Zombies take Red Zone to Dead Zone
Back in 2013, three good mates found themselves working side-byside on Gaylene Preston’s docudrama series Hope and Wire.
Set among groups of people trying to find a way to restore their lives in the immediate aftermath of the 2011 Christchurch earthquakes, the still-devastated city provided the backdrop to the drama.
Peter Tonks was the show’s location manager, stand-up comedian Gabe Page was holding down his day job as unit/craft services manager and Jake Hurrell was a runner and production assistant. Hurrell was the only one of the trio in the central city for the 2010 and 2011 quakes. He lost friends and saw family members endure horrific injuries.
Tonks’ job had taken him into some lesser-known corners of the city, seeking out places that would work on screen to illustrate some of the agony the city had been through. The job was close to Tonks’ heart. He had lived and worked in Christchurch for years. Friends and family had lost their homes.
And yet, the friends are filmmakers to their bones. Despite the tragedies unfolding around them, they could also see that nature had handed them the greatest film set they could imagine, especially if you had been dreaming for years of making an otherwise completely unaffordable post-Zombie-apocalypse mini-series about the adventures of a middle-aged city council Zombie hunter...
Which is how Life in The Dead Zone, which premiered online this past week, came to be.
After weeks of talking and sketching out ideas for the show, arguing about how to get it right and still be respectful of Christchurch and its people, they hit on the plan. The show would be set in the fictional city of Kittworth, a few years after a disastrous outbreak of a Zombie virus.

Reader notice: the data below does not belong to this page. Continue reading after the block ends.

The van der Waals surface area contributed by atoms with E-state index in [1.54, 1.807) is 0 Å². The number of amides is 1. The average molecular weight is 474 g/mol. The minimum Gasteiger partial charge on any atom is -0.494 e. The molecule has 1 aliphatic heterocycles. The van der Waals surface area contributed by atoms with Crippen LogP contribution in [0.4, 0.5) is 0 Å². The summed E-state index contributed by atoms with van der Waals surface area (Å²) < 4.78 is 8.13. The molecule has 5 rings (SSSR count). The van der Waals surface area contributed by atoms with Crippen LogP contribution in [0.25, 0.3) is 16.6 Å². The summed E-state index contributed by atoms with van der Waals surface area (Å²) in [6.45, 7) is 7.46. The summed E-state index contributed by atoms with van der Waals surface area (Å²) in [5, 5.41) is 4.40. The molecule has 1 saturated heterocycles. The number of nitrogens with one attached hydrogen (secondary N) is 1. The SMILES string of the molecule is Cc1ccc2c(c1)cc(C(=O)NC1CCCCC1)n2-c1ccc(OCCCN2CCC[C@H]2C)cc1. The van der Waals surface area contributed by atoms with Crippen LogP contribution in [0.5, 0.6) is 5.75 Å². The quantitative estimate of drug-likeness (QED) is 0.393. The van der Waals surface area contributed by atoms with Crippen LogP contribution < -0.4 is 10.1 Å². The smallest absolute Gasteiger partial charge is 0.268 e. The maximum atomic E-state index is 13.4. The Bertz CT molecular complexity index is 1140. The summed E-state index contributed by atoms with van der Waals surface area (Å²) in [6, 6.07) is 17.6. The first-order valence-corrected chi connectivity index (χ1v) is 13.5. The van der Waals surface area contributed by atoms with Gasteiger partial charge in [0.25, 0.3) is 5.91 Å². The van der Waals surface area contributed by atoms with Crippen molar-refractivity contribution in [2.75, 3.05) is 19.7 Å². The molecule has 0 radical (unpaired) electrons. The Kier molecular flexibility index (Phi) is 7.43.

‘‘Using such a familiar idea let us play around a lot more,’’ says Hurrell. ‘‘We weren’t out to scare people. We wanted to find a place where people could have some fun. To send up some of what they had to live with every day. The ruins, the council workers, the road cones...It’s a love letter to city we have all called home.’’
The trio recruited more friends from the film industry to join the production. Veteran TV and theatre actor Des Morgan arrived and immediately transformed lead character Stanley George into a warm and jovial city council veteran, all mugs of tea, builder’s crack and a dogged determination to do a decent day’s work. Page took the role of Stanley’s young offsider Mickey and real-life special-effects make-up technician Chester Dexter became Chester the scientist.
Behind the camera, Matt Sharp took time off from commercial projects to shoot, edit and also cowrite the series with Page. On the day, much of the dialogue was improvised between the actors. As co-producer, Hurrell was conscious of respecting the city and making the show a collaboration between the residents and the film-makers.
‘‘Each local we spoke to was thrilled the Red Zone was being used for something creative. That got to the point where, during our post-wrap drinks at a local bar, we secured extras wanting to play zombies who overheard our conversations.
‘‘Everyone except our leads are Christchurch locals and survivors, some of whom gave us amazing performances. The get-up-and-go-attitude and the willingness to be involved from the Christchurch locals allowed us to film more content than we could have asked for. We had a lot of people advising us of locations, characters, and even original ideas.’’
❚ Life in The Dead Zone is available now on its dedicated YouTube channel.
Christchurch’s Red Zone provided the backdrop for the recently released web series Life in The Dead Zone.